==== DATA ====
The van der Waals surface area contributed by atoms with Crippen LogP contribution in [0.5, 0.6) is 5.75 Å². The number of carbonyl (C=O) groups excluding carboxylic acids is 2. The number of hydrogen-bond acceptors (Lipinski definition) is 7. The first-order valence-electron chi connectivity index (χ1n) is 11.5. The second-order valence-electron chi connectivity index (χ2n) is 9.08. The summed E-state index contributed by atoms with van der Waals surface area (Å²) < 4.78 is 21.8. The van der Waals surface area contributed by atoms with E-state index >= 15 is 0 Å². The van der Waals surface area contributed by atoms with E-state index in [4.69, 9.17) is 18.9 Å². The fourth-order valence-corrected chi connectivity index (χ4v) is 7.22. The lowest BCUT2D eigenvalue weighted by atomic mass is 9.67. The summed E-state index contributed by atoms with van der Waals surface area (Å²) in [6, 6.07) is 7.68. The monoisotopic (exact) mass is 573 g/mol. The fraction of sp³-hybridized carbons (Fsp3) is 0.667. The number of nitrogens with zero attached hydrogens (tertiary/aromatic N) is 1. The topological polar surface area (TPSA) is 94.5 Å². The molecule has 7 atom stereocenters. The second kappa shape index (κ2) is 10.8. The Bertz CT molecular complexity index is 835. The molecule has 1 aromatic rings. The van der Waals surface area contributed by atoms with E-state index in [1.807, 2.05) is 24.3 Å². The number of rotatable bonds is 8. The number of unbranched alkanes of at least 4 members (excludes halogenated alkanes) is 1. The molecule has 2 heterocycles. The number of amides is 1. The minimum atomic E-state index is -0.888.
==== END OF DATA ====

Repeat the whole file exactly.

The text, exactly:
The van der Waals surface area contributed by atoms with Crippen LogP contribution in [0.5, 0.6) is 5.75 Å². The number of carbonyl (C=O) groups excluding carboxylic acids is 2. The number of hydrogen-bond acceptors (Lipinski definition) is 7. The first-order valence-electron chi connectivity index (χ1n) is 11.5. The second-order valence-electron chi connectivity index (χ2n) is 9.08. The summed E-state index contributed by atoms with van der Waals surface area (Å²) < 4.78 is 21.8. The van der Waals surface area contributed by atoms with E-state index >= 15 is 0 Å². The van der Waals surface area contributed by atoms with E-state index in [4.69, 9.17) is 18.9 Å². The fourth-order valence-corrected chi connectivity index (χ4v) is 7.22. The lowest BCUT2D eigenvalue weighted by atomic mass is 9.67. The summed E-state index contributed by atoms with van der Waals surface area (Å²) in [6, 6.07) is 7.68. The monoisotopic (exact) mass is 573 g/mol. The fraction of sp³-hybridized carbons (Fsp3) is 0.667. The number of nitrogens with zero attached hydrogens (tertiary/aromatic N) is 1. The topological polar surface area (TPSA) is 94.5 Å². The molecule has 7 atom stereocenters. The second kappa shape index (κ2) is 10.8. The Bertz CT molecular complexity index is 835. The molecule has 1 aromatic rings. The van der Waals surface area contributed by atoms with E-state index in [1.807, 2.05) is 24.3 Å². The number of rotatable bonds is 8. The number of unbranched alkanes of at least 4 members (excludes halogenated alkanes) is 1. The molecule has 2 heterocycles. The number of amides is 1. The minimum atomic E-state index is -0.888.